Along an undulating ridge just south of Menlo Park, Calif., SLAC runs laser-straight. It is my path not taken.
|Credit: SLAC National Accelerator Laboratory
When I arrived for a tour during freshman orientation, SLAC stood for Stanford Linear Accelerator Center. The name has changed to the SLAC National Accelerator Laboratory, but the function is the same. It’s a drag strip that causes crashes. But rather than hosting funny car dragsters screeching to a few hundred mph, SLAC shoots particles with funny names to nearly the speed of light, just to see what happens when they hit head on.
SLAC is a direct ancestor of the Large Hadron Collider that produced subatomic fireworks that in turn produced fireworks in the physics, cosmology, and philosophy worlds with word that the Higgs boson almost certainly exists.
As I toured SLAC, I saw my Stanford studies possibly leading to a life-long pursuit of meaning in the squiggles of particle collision representations like those displayed with Higgs announcements. But my path veered off from the two-mile-long subterranean particle gun to another basement home: the newsroom of KZSU 90.1 FM. Halfway to a BS in physics, I pivoted from science to science journalism and ultimately to the health beat.
But that personal thread is not the Higgs - health care link to which the title of this note refers.
Do you understand what a Higgs boson really is? How it relates to photons, electrons, neutrinos, quarks, gluons, gravitons and other denizens of the quantum world? That’s okay. I can’t say I’ve got a solid grip on it all… and I studied this stuff (or at least what was taught about it decades ago) in a department liberally sprinkled with Nobel winners.
|Representation of likely Higgs event. Courtesy CERN.
So what’s it got to do with health care reform? Well, it took me a lot of hard hours in classes like “The Philosophical Problems of Quantum Mechanics” to make peace with the chasm separating normal human experience from the quirky ways of quarks and their kin. Similarly, I’ve come to terms with health care only by surrendering any expectation that it works like normal business.
That’s not to say the quantum world or health care are without order and rules; it’s just that they aren’t the rules of the world most of us see and touch. We live in a Newtonian world. When I’d push through a swinging door on my way to introductory physics class, diagrams of vectors and angular momentum would pop into my head. I could feel the physics in my hand on the door. But in the quantum world, a photon is both a wave and a particle. Electrons don’t orbit an atomic nucleus the way planets loop around a star, they exist in probabilistic clouds, sort of everywhere and nowhere at the same time. Schrödinger's cat is simultaneously alive and dead.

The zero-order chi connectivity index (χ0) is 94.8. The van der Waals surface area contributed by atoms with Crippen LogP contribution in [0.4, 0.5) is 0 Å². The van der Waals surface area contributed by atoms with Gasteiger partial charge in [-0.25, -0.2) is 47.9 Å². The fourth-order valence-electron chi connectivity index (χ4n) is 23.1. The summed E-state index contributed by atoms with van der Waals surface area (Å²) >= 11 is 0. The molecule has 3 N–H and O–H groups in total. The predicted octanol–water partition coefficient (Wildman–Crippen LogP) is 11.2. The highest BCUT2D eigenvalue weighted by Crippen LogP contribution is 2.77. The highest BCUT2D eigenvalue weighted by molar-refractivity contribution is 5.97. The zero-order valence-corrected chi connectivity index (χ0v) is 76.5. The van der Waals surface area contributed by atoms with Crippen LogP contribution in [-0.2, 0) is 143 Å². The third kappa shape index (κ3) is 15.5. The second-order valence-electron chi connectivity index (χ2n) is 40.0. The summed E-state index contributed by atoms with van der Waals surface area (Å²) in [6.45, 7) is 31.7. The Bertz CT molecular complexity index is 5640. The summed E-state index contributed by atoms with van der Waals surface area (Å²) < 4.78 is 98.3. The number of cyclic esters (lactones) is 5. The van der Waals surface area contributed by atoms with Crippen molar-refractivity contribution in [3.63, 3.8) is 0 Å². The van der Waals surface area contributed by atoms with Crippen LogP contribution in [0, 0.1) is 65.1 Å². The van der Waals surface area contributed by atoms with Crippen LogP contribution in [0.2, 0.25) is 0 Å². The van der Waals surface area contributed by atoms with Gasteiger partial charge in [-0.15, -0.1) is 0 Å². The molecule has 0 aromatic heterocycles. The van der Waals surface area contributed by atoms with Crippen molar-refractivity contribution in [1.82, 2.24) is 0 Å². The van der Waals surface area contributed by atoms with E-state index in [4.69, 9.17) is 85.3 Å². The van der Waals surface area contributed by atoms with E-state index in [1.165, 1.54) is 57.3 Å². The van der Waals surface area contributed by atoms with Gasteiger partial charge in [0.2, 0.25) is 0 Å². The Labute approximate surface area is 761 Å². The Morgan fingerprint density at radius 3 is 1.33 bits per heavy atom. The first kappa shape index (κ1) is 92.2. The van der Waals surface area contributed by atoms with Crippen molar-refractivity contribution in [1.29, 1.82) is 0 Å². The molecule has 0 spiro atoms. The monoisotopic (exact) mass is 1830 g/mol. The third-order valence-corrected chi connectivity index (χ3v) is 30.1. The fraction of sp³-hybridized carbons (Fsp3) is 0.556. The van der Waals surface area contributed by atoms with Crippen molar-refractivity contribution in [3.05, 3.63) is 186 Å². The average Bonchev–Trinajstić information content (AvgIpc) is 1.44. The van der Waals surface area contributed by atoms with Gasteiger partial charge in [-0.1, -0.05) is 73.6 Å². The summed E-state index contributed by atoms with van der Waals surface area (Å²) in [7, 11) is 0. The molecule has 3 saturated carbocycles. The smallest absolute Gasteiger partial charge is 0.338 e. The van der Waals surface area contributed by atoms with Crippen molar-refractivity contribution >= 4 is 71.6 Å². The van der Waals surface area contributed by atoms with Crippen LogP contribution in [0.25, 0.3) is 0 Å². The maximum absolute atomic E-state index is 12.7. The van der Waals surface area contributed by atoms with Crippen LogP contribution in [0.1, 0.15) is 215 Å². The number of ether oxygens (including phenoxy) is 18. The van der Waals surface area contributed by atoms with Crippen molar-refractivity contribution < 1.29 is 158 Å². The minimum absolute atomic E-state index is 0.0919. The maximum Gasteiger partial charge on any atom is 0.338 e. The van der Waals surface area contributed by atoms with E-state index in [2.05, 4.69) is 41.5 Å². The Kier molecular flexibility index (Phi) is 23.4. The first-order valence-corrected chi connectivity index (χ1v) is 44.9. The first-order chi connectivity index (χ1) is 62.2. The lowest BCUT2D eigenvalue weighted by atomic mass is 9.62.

It seems crazy, but do the right experiments and you get the same results every time. The formulas, the rules, work. They predict what will happen… even if the consistent result feels so wrong, so unnatural, so at odds with normal experience.
Likewise with health care. In normal life, demand drives supply; increasingly supply usually brings down prices. In health care, supply creates demand; prices may bear only a tenuous relationship to either the supply/demand balance or the cost of production. Double the number of MRIs in a city and the number of scans usually rises to try to satisfy the increased capacity. Meanwhile, under conventional fee-for-service payment, prices may actually rise if the machines (with largely fixed overhead) aren’t used as efficiently. Oh, and as far as health goes, the increased number of MRIs (and the increased spending on scans) will probably produce little or no additional health benefit, because when it’s easy to schedule a scan, people with less urgent need tend to get scanned, even if they’d probably be just fine without one.
You hear people say we should buy health care like we shop for other consumer items. Sure, if you are in the habit of buying a TV without knowing how much it will cost or whether it will tune in the stations you want to watch until after you bring it home and hire a crew to install it. No returns. And remember, you don’t really decide what to purchase, your doctor does. Next time you go shopping for a car, just give the salesperson a blank check and tell her to recommend whatever car she thinks you need.
But again, as with the quantum world, health care is not chaos, even if the order is difficult to discern. Most of us can’t make sense of things… but that doesn’t mean there are no rules. It does mean that expecting health care to work like home electronics is like expecting Higgs bosons to behave like billiard balls. Ain’t gonna happen.
There is one important way this analogy doesn’t work. Making health decisions and enacting health care policies based on a simplistic belief that health care works like normal things is likely to cost lives… and much of our economic future. In contrast, believing that the quantum world should behave like the world we see and feel is not likely to kill you… unless you are Schrödinger's cat.